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The tomato decoded: holds more genes than humans

The tomato has been decoded with hopes of breeding better, tastier fruits.
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Tomatoes are displayed at the Australian booth of the so-called Green Week (Gruene Woche) Agriculture and food Fair in Berlin on January 20, 2012. (Odd Andersen /AFP/Getty Images)

The tomato has always been a complex fruit. Or is it a vegetable? Either way. Tomato, tomahto, right? 

The tomato, which is considered a fruit by botanists and a vegetable to the US government, has been demystified by a consortium of plant geneticists from 14 countries who spent nine years decoding the tomato genome with the hopes of breeding better, tastier fruits. 

Specifically, the scientists sequenced the genomes of both Heinz 1706, a variety used to make ketchup, and the tomato’s closest wild relative, Solanum pimpinellifolium, which is grown in Peru, according to The New York Times. 

The researchers reported that tomatoes possess some 35,000 genes arranged on 12 chromosomes. "For any characteristic of the tomato, whether it's taste, natural pest resistance or nutritional content, we've captured virtually all those genes," James Giovannoni, a scientist at the Boyce Thompson Institute for Plant Research, told Phys.org.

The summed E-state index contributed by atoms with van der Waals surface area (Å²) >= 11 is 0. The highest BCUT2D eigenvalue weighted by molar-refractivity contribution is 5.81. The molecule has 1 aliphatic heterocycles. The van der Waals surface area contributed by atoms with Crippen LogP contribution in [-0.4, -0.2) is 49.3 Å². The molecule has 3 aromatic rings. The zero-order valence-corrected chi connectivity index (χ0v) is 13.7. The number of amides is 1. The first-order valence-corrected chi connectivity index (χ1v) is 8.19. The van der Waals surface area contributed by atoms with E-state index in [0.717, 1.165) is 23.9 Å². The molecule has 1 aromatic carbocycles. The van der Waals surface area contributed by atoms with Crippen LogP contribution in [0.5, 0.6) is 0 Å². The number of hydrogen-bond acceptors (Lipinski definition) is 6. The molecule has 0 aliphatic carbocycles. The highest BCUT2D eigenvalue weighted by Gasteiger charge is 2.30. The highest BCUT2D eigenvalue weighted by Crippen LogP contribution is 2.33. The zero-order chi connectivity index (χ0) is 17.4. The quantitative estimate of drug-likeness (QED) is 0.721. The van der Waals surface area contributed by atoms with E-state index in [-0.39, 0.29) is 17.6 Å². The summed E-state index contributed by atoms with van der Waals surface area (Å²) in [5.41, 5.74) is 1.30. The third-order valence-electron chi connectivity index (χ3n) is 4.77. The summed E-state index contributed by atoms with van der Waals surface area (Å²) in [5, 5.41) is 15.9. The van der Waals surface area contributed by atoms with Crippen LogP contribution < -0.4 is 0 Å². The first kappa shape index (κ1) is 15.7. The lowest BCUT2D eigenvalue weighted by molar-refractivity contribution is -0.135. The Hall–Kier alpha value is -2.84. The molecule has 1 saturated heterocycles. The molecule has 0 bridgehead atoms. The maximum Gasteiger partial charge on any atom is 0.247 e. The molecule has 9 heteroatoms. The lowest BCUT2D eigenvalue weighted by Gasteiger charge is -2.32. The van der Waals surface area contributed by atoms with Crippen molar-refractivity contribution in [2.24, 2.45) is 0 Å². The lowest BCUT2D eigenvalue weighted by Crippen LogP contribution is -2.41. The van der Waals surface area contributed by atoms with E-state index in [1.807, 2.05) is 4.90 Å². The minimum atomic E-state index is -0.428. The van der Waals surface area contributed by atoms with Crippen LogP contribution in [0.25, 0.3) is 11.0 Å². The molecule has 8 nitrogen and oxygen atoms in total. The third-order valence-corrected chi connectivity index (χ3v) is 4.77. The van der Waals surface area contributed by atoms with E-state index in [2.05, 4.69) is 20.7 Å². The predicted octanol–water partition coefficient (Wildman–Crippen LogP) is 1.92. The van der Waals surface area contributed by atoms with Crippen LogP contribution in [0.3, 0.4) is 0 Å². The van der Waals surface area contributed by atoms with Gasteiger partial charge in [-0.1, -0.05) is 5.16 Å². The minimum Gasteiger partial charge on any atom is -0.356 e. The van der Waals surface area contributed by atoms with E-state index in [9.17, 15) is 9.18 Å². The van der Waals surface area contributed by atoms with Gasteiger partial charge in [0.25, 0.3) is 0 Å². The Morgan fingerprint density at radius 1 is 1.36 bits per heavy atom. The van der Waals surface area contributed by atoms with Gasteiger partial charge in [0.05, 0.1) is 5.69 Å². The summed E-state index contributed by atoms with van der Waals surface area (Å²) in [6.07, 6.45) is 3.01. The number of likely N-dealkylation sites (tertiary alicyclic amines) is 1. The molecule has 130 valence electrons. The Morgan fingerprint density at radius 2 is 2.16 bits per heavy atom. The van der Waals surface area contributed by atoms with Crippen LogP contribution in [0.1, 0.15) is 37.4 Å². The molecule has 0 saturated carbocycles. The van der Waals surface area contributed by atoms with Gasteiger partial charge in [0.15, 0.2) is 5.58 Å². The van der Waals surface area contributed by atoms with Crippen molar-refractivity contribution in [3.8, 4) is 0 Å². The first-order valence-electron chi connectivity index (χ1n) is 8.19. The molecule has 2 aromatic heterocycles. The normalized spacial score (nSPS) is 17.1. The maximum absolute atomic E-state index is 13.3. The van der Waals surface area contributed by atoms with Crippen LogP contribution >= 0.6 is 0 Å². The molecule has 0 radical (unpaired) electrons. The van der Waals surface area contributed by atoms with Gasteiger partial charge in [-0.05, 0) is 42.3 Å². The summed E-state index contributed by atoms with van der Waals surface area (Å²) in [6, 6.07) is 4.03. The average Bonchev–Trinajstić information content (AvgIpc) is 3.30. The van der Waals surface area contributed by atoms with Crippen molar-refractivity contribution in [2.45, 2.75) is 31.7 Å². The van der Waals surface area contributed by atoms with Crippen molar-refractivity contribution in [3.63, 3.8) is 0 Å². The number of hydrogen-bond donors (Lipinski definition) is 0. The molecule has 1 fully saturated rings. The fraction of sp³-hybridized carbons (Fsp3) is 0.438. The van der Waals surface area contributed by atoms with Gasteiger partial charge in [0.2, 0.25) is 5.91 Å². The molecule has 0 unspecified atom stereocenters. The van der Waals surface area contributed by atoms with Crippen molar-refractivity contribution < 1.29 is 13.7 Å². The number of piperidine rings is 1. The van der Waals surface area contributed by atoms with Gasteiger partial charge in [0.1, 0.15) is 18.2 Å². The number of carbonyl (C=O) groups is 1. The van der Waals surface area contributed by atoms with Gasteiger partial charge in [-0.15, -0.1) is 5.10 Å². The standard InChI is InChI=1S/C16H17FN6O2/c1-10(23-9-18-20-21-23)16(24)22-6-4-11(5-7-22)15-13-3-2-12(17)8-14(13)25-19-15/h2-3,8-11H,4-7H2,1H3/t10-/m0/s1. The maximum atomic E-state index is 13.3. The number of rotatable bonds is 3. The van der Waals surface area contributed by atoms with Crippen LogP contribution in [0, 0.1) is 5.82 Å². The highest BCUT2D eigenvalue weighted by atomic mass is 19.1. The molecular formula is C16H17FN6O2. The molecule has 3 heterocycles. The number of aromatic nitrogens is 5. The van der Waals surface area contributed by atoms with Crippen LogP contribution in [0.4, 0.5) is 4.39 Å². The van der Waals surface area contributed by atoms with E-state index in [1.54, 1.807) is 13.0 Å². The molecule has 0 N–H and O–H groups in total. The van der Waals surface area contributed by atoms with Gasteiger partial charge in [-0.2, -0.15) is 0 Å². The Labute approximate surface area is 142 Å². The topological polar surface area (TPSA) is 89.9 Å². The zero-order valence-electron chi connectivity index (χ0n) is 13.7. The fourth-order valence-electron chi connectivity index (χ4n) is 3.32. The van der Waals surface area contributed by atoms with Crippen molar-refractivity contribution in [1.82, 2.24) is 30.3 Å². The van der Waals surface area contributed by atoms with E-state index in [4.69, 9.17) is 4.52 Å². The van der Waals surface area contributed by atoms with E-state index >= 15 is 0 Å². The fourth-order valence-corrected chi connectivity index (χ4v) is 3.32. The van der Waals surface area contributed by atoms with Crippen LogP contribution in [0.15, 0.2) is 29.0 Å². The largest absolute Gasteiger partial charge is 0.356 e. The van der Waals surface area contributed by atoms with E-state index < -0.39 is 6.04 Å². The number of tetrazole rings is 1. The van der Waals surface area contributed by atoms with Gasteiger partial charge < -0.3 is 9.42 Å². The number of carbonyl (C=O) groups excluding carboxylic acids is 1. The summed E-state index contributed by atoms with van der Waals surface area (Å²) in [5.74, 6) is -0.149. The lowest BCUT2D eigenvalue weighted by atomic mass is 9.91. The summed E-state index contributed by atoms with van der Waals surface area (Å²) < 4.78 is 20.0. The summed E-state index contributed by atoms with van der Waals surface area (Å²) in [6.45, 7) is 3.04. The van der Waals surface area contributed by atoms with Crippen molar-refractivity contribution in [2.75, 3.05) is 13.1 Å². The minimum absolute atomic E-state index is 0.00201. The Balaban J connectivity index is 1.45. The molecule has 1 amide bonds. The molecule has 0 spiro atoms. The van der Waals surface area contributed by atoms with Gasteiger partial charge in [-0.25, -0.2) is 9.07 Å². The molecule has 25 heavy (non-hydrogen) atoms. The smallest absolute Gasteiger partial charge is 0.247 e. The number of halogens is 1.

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In their research article published in Nature, the research group explained that the tomato genome sequence will provide insights into fleshy fruit evolution. This information will allow researchers to move at a quicker pace in understanding fruit genetics and plant breeders to produce new varieties with specific desired characteristics.

"Tomato genetics underlies the potential for improved taste every home gardener knows and every supermarket shopper desires and the genome sequence will help solve this and many other issues in tomato production and quality," Giovannoni said.

Professor Seymour and his colleagues told the BCC that the successful deciphering of the tomato genome will have a major impact on a global industry worth between $30bn and $40bn annually.

"Now that we have the genome it will be possible to actually target the genes that control flavor separately from those that control shelf life. So it should be possible in the very near future to have tomatoes that last a long time but develop a very dark red color, are full of phyto chemicals and are much more tasty," Seymour said. 

The group also stressed that this research will in fact help the environment. It will not only lead to breeding fruit that requires less pesticides, but it will also lead to less genetically modified foods, and help to breed new fruits the old fashioned way. 

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